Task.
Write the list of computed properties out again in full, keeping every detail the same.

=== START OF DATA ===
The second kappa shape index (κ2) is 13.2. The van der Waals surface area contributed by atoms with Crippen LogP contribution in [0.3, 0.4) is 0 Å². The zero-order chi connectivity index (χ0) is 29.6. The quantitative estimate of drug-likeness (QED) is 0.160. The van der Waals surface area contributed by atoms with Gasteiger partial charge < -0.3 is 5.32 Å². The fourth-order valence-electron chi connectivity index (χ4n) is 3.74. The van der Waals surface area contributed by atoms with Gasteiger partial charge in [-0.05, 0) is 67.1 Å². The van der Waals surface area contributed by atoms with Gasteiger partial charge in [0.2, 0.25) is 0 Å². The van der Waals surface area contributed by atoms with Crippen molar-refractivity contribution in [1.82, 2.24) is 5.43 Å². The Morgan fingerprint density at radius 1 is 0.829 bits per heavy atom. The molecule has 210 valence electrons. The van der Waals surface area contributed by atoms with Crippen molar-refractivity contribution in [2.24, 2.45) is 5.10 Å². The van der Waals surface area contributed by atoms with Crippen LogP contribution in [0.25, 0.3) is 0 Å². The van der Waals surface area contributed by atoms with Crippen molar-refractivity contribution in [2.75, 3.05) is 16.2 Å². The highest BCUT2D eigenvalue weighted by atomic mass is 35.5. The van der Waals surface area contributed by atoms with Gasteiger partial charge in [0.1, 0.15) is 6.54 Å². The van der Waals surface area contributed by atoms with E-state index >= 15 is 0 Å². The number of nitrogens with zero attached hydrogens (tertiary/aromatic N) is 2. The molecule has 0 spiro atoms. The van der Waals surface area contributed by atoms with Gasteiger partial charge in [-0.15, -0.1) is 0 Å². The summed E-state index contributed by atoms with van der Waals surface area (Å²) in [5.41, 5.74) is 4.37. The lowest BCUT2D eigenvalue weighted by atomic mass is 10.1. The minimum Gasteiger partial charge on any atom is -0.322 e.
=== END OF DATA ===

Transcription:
The second kappa shape index (κ2) is 13.2. The van der Waals surface area contributed by atoms with Crippen LogP contribution in [0.3, 0.4) is 0 Å². The zero-order chi connectivity index (χ0) is 29.6. The quantitative estimate of drug-likeness (QED) is 0.160. The van der Waals surface area contributed by atoms with Gasteiger partial charge < -0.3 is 5.32 Å². The fourth-order valence-electron chi connectivity index (χ4n) is 3.74. The van der Waals surface area contributed by atoms with Gasteiger partial charge in [-0.05, 0) is 67.1 Å². The van der Waals surface area contributed by atoms with Gasteiger partial charge in [0.2, 0.25) is 0 Å². The van der Waals surface area contributed by atoms with Crippen molar-refractivity contribution in [1.82, 2.24) is 5.43 Å². The Morgan fingerprint density at radius 1 is 0.829 bits per heavy atom. The molecule has 210 valence electrons. The van der Waals surface area contributed by atoms with Crippen molar-refractivity contribution in [2.24, 2.45) is 5.10 Å². The van der Waals surface area contributed by atoms with Crippen LogP contribution in [0.25, 0.3) is 0 Å². The van der Waals surface area contributed by atoms with Crippen molar-refractivity contribution in [2.75, 3.05) is 16.2 Å². The highest BCUT2D eigenvalue weighted by atomic mass is 35.5. The van der Waals surface area contributed by atoms with Gasteiger partial charge in [0.1, 0.15) is 6.54 Å². The van der Waals surface area contributed by atoms with E-state index >= 15 is 0 Å². The number of nitrogens with zero attached hydrogens (tertiary/aromatic N) is 2. The molecule has 0 spiro atoms. The van der Waals surface area contributed by atoms with Gasteiger partial charge in [-0.15, -0.1) is 0 Å². The summed E-state index contributed by atoms with van der Waals surface area (Å²) in [5.41, 5.74) is 4.37. The lowest BCUT2D eigenvalue weighted by atomic mass is 10.1. The minimum Gasteiger partial charge on any atom is -0.322 e.